13:28 clojurebot: #<Method[] [Ljava.lang.reflect.Method;@452d4d>

13:28 Borkdude: ah right

13:28 tnx

13:28 jcromartie_desk: :) you think too much

13:28 Raynes: "That's too easy. Can't be right. Must ignore what they say for 10 minutes."

13:28 ;p

13:29 Borkdude: haha ;)

13:29 djKianoosh: to be fair it was only 5 minutes :)

13:29 Borkdude: :)

13:29 jcromartie_desk: yes, let's not exaggerate

13:33 Borkdude: ok, credits to #clojure : http://stackoverflow.com/questions/8435555/introspection-in-clojure/8435650#8435650 ;-)

13:34 Raynes: Oh man.

13:34 You are awesome.

13:35 You asked that question for the sole purpose of answering before any of us who actually know how to get a class object did. :P

13:35 Borkdude: haha :P

13:37 Raynes: next time I ask something, just check the newest Clojure question on SO

13:37 Raynes: so you can beat me to it

13:37 Raynes: Will do. :)

13:38 Chousuke: what about clojure.reflect :P

13:41 Borkdude: Chousuke: what about answering on SO, would like to read about it

13:42 but now I gtg

14:11 ambrosebs: what is the naming scheme for vars in ClojureScript? is a slash used to separate ns from name, or a dot?

14:12 cgray: slash

14:13 ambrosebs: In Clojure, a dot is a class, a slash is var. What is a dot in ClojureScript?

14:14 Raynes: Small and round.

14:14 ambrosebs: :D

14:15 cgray: ambrosebs: I'm curious: what do you mean that a dot is a class in clojure?

14:16 wink: wtf, SO blocks EC2 proxies o_O

14:16 ambrosebs: cgray: (deftype MyType ...) will make a class at my-ns.MyType

14:16 it will also make a constructor: my-ns/->MyType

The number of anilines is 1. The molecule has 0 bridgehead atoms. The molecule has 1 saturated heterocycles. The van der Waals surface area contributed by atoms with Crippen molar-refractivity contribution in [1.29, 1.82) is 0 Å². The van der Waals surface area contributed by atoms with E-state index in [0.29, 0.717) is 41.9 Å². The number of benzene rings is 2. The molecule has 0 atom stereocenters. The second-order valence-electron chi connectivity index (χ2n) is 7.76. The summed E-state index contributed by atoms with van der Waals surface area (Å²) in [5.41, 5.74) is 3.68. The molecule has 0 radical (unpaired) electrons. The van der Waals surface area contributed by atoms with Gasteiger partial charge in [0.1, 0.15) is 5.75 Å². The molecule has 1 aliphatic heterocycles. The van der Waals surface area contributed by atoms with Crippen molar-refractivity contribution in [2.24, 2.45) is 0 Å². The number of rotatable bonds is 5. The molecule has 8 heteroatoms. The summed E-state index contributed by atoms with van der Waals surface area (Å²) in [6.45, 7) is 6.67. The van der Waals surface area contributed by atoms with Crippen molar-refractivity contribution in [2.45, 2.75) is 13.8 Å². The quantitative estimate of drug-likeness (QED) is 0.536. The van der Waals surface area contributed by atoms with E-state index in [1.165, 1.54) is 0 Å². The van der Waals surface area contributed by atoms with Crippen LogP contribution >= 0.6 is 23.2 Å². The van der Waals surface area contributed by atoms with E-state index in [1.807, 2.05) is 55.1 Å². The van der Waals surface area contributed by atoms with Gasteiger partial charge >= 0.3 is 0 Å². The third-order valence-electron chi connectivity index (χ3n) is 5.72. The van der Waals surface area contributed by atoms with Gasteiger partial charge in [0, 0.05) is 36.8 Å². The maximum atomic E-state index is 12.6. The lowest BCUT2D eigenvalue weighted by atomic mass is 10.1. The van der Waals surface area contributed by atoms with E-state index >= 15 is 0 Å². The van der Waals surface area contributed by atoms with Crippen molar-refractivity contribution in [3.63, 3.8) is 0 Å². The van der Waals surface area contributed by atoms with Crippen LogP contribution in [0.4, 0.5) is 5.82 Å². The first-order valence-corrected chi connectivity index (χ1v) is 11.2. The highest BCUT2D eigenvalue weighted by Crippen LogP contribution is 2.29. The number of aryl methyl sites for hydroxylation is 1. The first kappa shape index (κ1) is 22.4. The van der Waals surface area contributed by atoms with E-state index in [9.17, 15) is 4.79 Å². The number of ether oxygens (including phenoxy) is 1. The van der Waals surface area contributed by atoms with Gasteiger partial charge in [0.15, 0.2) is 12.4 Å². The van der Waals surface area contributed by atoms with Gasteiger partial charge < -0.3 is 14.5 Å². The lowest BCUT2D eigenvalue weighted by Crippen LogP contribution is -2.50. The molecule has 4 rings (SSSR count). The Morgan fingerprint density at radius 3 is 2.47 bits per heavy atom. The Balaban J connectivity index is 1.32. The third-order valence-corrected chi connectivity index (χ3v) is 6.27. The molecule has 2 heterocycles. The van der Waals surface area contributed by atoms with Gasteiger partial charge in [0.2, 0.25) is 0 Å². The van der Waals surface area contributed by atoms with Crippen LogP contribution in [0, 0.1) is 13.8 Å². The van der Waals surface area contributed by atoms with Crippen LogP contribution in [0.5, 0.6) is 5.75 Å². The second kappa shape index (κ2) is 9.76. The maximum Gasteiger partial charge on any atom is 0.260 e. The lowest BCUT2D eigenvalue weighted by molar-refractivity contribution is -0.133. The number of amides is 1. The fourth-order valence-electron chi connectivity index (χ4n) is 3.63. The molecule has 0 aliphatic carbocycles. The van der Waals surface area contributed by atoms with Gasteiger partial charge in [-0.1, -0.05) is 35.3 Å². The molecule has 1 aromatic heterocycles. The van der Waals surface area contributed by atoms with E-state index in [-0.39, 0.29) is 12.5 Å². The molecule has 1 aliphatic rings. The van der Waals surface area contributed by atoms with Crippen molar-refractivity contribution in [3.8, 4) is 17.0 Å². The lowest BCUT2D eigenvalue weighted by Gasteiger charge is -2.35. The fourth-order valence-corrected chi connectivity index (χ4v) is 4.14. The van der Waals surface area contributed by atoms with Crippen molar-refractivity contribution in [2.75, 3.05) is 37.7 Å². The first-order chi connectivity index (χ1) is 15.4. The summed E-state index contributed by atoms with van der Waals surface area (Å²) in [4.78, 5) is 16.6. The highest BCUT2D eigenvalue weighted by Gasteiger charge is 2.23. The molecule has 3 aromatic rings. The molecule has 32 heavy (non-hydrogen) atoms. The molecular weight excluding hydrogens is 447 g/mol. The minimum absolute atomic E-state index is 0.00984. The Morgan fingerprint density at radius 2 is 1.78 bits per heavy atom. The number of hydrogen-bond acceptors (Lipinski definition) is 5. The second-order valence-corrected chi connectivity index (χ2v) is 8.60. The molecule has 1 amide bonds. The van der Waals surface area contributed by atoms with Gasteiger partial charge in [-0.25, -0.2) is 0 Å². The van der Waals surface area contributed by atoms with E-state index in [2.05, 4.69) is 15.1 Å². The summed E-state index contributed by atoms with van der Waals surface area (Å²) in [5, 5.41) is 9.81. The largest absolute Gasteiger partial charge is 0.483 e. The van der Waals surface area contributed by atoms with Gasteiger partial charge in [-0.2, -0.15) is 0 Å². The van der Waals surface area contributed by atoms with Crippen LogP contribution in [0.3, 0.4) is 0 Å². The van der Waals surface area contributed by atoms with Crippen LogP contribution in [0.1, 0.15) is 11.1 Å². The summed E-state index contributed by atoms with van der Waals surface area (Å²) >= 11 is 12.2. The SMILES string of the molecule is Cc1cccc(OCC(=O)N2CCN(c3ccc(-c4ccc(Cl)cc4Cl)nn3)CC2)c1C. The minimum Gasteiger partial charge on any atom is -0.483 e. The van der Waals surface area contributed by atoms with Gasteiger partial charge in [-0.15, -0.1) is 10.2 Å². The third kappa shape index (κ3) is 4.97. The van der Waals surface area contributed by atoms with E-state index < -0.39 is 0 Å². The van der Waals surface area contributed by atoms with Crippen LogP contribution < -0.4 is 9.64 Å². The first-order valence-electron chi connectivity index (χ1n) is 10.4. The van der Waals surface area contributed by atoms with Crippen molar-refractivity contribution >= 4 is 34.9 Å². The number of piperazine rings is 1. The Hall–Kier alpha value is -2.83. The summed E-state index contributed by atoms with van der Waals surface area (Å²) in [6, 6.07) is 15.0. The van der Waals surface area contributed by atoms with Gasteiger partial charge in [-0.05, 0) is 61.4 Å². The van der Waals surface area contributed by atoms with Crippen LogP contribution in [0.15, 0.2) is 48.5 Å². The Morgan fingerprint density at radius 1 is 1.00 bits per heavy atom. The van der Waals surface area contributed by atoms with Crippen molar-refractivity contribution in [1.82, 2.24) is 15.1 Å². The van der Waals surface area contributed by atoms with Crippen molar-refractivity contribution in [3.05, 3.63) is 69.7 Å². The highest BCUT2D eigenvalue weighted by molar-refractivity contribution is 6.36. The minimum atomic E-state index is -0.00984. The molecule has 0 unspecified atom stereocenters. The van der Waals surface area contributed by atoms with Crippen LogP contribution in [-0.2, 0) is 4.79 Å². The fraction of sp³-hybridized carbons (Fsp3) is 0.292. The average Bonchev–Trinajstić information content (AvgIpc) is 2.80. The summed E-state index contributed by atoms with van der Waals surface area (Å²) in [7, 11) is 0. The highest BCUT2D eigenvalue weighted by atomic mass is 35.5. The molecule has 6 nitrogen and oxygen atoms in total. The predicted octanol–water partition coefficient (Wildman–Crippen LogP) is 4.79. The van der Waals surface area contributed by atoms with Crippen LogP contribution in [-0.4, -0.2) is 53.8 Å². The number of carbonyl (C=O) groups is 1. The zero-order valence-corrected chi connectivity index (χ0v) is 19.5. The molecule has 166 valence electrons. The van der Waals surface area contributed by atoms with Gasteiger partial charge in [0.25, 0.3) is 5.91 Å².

14:16 that is my understanding at least

14:16 hiredman: (which is a bug, because '-' is not allowed in jvm type names)

14:17 ambrosebs: :)

14:17 licenser: ambrosebs: do you roun cljs as part of a clojure project or stand alone?

14:17 ambrosebs: licenser: say again?

14:17 licenser: I mean do you use something like cljs-noir or call the cljsc yourself :)

14:18 ambrosebs: I'm taking a copy of the ClojureScript compiler and trying to convert it to analyze clojure code

14:18 while knowing nothing about CLJS

14:18 licenser: oi sneaky

14:19 ambrosebs: so far it's been very successful

14:19 licenser: cool cool :)

14:19 * licenser had the hope he could copy your knowledge on running cljs :P

14:19 ohpauleez: Given a seq like [[:one 1] [:one 2] [:two 2]] - how do I get something like [[:one 1] [:two 2]]

14:19 fbru02: ambrosebs: wow !! want to see that ! :)

14:19 ohpauleez: I've been juggling `distinct` a bunch

14:20 ambrosebs: for those wanting to follow along: http://dev.clojure.org/display/design/Make+the+ClojureScript+analyzer+independently+callable+a+la+carte

14:20 and https://github.com/frenchy64/typed-clojure

14:20 licenser: ,(find-fn [[:one 1] [:one 2] [:two 2]] [[:one 1] [:two 2]])

14:20 ohpauleez: but nothing is panning out - right now I doing an exhausting filter using count

14:20 clojurebot: #<CompilerException java.lang.RuntimeException: Unable to resolve symbol: find-fn in this context, compiling:(NO_SOURCE_PATH:0)>

14:21 licenser: &(find-fn [[:one 1] [:one 2] [:two 2]] [[:one 1] [:two 2]])

14:21 lazybot: java.lang.RuntimeException: Unable to resolve symbol: find-fn in this context

14:21 licenser: &(findfn [[:one 1] [:one 2] [:two 2]] [[:one 1] [:two 2]])

14:21 lazybot: java.lang.RuntimeException: Unable to resolve symbol: findfn in this context

14:21 licenser: I suck o.o

14:21 ohpauleez: haha, yeah, what happened to find-fn? that was a cool thing in the bot

14:22 licenser: &(find-fn [[:one 1] [:two 2]] [[:one 1] [:one 2] [:two 2]])

14:22 lazybot: java.lang.RuntimeException: Unable to resolve symbol: find-fn in this context

14:22 licenser: there that is how it should work

14:22 &(use 'find-fn.core)

14:22 lazybot: java.io.FileNotFoundException: Could not locate find_fn/core__init.class or find_fn/core.clj on classpath:

14:22 licenser: &(use 'findfn.core)

14:22 lazybot: java.io.FileNotFoundException: Could not locate findfn/core__init.class or findfn/core.clj on classpath:

14:23 Raynes: $findfn [[:one 1] [:one 2] [:two 2]] [[:one 1] [:two 2]]

14:23 lazybot: []

14:23 ohpauleez: it's like I need a distinct-by

14:23 thanks Raynes

14:23 licenser: ambrosebs: very cool

14:24 Raynes: thanks :) that was too easy